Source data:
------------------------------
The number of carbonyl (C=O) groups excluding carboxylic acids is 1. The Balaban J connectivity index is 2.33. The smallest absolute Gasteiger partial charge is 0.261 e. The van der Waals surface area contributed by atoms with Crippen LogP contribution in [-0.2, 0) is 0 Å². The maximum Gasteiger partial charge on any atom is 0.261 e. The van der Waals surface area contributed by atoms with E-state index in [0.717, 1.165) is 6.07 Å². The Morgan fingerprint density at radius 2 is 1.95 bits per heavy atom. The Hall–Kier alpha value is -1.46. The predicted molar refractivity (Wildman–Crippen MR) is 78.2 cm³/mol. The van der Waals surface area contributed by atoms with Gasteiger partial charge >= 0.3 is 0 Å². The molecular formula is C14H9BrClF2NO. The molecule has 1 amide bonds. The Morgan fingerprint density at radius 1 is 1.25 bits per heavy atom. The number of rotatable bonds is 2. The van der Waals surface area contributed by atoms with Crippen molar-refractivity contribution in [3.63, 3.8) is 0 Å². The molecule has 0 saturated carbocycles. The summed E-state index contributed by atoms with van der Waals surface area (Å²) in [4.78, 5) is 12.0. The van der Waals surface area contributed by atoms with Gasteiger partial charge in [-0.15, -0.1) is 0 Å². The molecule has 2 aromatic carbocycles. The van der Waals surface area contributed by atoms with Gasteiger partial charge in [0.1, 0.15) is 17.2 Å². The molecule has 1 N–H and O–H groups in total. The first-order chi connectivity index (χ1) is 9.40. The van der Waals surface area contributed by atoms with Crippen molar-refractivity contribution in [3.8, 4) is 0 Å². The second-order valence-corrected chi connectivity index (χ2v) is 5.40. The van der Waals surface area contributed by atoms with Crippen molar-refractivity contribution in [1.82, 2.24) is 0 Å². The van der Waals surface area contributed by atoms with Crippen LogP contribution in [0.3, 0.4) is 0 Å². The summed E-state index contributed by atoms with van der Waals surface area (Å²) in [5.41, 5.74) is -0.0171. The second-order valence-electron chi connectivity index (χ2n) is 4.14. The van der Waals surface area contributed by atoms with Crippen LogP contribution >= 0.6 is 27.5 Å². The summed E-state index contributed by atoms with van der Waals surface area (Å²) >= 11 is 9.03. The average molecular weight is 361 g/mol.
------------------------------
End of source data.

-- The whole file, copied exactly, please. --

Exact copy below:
The number of carbonyl (C=O) groups excluding carboxylic acids is 1. The Balaban J connectivity index is 2.33. The smallest absolute Gasteiger partial charge is 0.261 e. The van der Waals surface area contributed by atoms with Crippen LogP contribution in [-0.2, 0) is 0 Å². The maximum Gasteiger partial charge on any atom is 0.261 e. The van der Waals surface area contributed by atoms with E-state index in [0.717, 1.165) is 6.07 Å². The Morgan fingerprint density at radius 2 is 1.95 bits per heavy atom. The Hall–Kier alpha value is -1.46. The predicted molar refractivity (Wildman–Crippen MR) is 78.2 cm³/mol. The van der Waals surface area contributed by atoms with Gasteiger partial charge >= 0.3 is 0 Å². The molecular formula is C14H9BrClF2NO. The molecule has 1 amide bonds. The Morgan fingerprint density at radius 1 is 1.25 bits per heavy atom. The number of rotatable bonds is 2. The van der Waals surface area contributed by atoms with Crippen molar-refractivity contribution in [3.63, 3.8) is 0 Å². The molecule has 0 saturated carbocycles. The summed E-state index contributed by atoms with van der Waals surface area (Å²) in [4.78, 5) is 12.0. The van der Waals surface area contributed by atoms with Gasteiger partial charge in [-0.15, -0.1) is 0 Å². The molecule has 2 aromatic carbocycles. The van der Waals surface area contributed by atoms with Gasteiger partial charge in [0.1, 0.15) is 17.2 Å². The molecule has 1 N–H and O–H groups in total. The first-order chi connectivity index (χ1) is 9.40. The van der Waals surface area contributed by atoms with Crippen molar-refractivity contribution in [3.8, 4) is 0 Å². The second-order valence-corrected chi connectivity index (χ2v) is 5.40. The van der Waals surface area contributed by atoms with Crippen molar-refractivity contribution in [1.82, 2.24) is 0 Å². The van der Waals surface area contributed by atoms with Crippen LogP contribution in [0.3, 0.4) is 0 Å². The summed E-state index contributed by atoms with van der Waals surface area (Å²) in [5.41, 5.74) is -0.0171. The second-order valence-electron chi connectivity index (χ2n) is 4.14. The van der Waals surface area contributed by atoms with Crippen LogP contribution >= 0.6 is 27.5 Å². The summed E-state index contributed by atoms with van der Waals surface area (Å²) >= 11 is 9.03. The average molecular weight is 361 g/mol.